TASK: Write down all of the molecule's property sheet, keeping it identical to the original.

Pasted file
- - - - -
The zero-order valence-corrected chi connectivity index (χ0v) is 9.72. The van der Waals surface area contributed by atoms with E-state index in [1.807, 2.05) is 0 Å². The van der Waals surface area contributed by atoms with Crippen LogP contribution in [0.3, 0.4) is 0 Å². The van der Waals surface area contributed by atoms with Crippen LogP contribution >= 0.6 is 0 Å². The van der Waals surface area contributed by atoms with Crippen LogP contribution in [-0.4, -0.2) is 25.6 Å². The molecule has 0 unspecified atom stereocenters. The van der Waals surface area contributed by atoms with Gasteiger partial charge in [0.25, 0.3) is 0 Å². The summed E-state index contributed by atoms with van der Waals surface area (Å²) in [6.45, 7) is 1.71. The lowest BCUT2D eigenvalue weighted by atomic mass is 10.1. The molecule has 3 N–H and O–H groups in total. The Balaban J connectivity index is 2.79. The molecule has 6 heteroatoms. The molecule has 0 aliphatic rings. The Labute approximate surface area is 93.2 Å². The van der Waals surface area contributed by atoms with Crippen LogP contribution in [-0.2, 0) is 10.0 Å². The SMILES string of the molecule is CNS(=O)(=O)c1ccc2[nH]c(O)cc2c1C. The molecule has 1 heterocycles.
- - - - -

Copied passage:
The zero-order valence-corrected chi connectivity index (χ0v) is 9.72. The van der Waals surface area contributed by atoms with E-state index in [1.807, 2.05) is 0 Å². The van der Waals surface area contributed by atoms with Crippen LogP contribution in [0.3, 0.4) is 0 Å². The van der Waals surface area contributed by atoms with Crippen LogP contribution >= 0.6 is 0 Å². The van der Waals surface area contributed by atoms with Crippen LogP contribution in [-0.4, -0.2) is 25.6 Å². The molecule has 0 unspecified atom stereocenters. The van der Waals surface area contributed by atoms with Gasteiger partial charge in [0.25, 0.3) is 0 Å². The summed E-state index contributed by atoms with van der Waals surface area (Å²) in [6.45, 7) is 1.71. The lowest BCUT2D eigenvalue weighted by atomic mass is 10.1. The molecule has 3 N–H and O–H groups in total. The Balaban J connectivity index is 2.79. The molecule has 6 heteroatoms. The molecule has 0 aliphatic rings. The Labute approximate surface area is 93.2 Å². The van der Waals surface area contributed by atoms with Crippen LogP contribution in [-0.2, 0) is 10.0 Å². The SMILES string of the molecule is CNS(=O)(=O)c1ccc2[nH]c(O)cc2c1C. The molecule has 1 heterocycles.